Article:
Variable Reference Number

Thai reference numbers are often hard to understand for us Farangs. In Ubon Ratchathani province, I stumbled upon road which started as อบ.4069 on a Department of Rural Road sign. The kilometer stones showed the same number. Suddenly, a DRR sign showed up with อบ.4049, and then the kilometer stones also used that ref number. A few kilometers later, things reversed to อบ.4069.
I remember that somewhen later, a reference number changed midway (but did not reverse).
What does that mean? Are reference numbers somehow linked to the Amphoe also (not only to Changwat)?
I can see on Google Earth that the Northern part was not paved while the other parts were already paved when Google’s pictures were taken (no MapBox or Bing for that region available); further North, an unpaved dirt road connects (or likely: that tertiary is still not paved there yet). Could the numbers indicate different phases of construction / pavement?

I have seen some questionable numbering schemes here in Thailand but never anything like you describe. Maybe one of the Thai mappers can offer some help. In the meantime, I’ll just subscribe and follow.

I think the answer is probably quite simple … the DRR is renumbering many roads in Thailand, but they dont get round to changing both signs and milestones at the same time.
One favourite of mine (as I ride it regularly) is the short cut from Phu Ruea to Udon Thani…
For over a year, the sign said ลย.3002 while the milestones said ลย.2002.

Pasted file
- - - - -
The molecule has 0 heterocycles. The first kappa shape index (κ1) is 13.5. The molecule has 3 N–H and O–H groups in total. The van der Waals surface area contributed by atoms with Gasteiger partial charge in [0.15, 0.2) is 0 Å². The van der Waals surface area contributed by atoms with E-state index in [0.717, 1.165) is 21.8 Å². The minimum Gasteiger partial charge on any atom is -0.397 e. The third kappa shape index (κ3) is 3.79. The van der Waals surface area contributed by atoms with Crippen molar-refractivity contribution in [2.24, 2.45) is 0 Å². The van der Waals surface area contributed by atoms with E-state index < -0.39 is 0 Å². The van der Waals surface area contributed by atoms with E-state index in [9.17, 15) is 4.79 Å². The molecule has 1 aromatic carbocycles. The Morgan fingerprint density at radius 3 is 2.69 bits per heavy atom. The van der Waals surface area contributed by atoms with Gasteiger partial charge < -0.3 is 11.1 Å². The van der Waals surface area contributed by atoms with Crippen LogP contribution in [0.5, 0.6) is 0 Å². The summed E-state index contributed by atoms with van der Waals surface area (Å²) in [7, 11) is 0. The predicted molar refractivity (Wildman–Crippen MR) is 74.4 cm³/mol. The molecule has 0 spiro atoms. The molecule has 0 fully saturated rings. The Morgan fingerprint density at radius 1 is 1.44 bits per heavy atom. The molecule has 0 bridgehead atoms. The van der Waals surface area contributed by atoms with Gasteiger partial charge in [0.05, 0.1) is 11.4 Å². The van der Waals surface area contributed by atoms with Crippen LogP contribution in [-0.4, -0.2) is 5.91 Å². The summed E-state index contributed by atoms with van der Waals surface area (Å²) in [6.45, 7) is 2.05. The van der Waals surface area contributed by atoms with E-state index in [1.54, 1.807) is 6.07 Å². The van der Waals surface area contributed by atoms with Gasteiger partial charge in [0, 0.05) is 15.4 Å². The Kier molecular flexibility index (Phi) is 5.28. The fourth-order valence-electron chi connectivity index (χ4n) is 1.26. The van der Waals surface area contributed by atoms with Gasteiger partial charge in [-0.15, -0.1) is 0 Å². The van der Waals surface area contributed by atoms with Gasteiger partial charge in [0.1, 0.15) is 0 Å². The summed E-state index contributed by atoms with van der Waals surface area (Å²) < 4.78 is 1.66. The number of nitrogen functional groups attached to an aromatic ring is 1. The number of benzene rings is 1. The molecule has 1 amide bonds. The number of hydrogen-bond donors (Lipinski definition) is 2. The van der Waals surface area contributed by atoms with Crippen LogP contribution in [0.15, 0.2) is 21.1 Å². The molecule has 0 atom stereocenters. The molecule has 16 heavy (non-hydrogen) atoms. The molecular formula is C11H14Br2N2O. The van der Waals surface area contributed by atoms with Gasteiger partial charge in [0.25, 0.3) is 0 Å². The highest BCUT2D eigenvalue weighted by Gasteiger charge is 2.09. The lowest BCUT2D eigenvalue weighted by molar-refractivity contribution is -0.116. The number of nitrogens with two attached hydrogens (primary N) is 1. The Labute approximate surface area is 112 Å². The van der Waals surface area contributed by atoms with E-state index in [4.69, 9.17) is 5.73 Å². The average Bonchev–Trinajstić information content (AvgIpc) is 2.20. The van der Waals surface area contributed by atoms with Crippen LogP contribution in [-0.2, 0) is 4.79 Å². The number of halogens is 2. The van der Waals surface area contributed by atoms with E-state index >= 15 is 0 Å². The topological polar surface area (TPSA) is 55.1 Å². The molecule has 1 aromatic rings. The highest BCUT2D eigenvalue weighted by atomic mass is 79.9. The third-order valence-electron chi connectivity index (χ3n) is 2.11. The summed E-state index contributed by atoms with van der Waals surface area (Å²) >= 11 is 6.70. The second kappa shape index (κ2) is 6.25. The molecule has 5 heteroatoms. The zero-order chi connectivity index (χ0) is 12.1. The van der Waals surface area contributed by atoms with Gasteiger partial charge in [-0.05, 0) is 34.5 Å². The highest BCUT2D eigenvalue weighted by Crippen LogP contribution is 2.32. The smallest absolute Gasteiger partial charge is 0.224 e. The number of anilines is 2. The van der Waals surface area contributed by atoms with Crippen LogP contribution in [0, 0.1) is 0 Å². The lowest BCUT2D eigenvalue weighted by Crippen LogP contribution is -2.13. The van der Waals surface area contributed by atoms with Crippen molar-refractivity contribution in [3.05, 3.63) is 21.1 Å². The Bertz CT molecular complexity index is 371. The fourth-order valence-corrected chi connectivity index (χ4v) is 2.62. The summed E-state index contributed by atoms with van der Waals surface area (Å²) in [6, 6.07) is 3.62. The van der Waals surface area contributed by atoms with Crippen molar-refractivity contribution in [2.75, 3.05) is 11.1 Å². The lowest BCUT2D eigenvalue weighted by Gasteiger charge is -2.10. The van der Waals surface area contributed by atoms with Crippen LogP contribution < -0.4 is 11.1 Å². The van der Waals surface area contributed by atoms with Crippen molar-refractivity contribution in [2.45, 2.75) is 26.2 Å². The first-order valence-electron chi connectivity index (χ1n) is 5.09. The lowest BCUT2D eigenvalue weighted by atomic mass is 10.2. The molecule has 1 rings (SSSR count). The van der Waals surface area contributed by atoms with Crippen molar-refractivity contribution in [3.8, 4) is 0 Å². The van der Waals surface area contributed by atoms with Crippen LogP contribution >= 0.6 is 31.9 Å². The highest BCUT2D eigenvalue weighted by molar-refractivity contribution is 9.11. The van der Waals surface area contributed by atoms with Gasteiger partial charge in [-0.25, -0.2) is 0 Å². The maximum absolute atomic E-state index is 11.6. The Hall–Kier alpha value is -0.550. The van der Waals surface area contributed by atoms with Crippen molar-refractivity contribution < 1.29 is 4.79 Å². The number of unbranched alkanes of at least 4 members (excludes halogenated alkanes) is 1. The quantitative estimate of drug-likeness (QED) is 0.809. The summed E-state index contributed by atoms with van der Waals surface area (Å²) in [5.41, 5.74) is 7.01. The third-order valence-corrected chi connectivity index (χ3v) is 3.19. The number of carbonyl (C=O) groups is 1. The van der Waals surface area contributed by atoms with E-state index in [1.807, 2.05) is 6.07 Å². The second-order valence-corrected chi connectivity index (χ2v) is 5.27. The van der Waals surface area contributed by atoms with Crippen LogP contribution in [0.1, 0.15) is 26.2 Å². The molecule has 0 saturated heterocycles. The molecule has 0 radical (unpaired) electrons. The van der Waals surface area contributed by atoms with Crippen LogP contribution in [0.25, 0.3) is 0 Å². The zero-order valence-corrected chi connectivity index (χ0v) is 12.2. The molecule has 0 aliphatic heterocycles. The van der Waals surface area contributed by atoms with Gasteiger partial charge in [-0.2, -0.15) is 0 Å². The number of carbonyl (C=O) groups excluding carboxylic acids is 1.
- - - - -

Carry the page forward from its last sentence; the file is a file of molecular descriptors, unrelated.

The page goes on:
Last November they finally got round to changing the sign !
And I often see milestones changed half way … I guess they are just half way through the job ! I tend to think if the road is changing, then go with the new number, and just add a note for other mappers.

Addendum - just noticed even I had only changed the western section. Now I have made it consistent along its length and will double check next time I ride it.

Though that looks like a reasonable explanation, that does not seem to apply here: the signs and milestones looked quite new.
And here it would imply a double renumbering: from อบ.4069 to อบ.4049, and then again from อบ.4049 to อบ.4069…

Most probably human error… as a recent visitor to Thailand observed, only in Thai would they let their road workers dress in camouflage gear !!

That’s a fact to be always considered…

Now I found the other example in Saraburi province:

These are different issues. The DRR’s numbering system is that the first digit indicates the level of highway a road connects to, while the other three digits are index numbers. So when a highway is upgraded or downgraded, the rural roads connecting to it have the first digit in their ref changed. This doesn’t explain the Ubon case in the OP though.

Okay, I’ve checked. The อบ.4049 case is obviously an error, since the real อบ.4049 branches off national Hwy 2172 at 14.9809, 105.2905 in Phibun Mangsahan District.

สบ.5052 appears to have been renamed สบ.1052 within the past few years. This is because it was extended to include the part of the Raphiphat Canal service road up to Phahonyothin Road (Hwy 1).

This means that this stretch of road should actually be part of สบ.1052 instead of ปท.3034. Bernhard, what were the sources you used for the recent ref addition?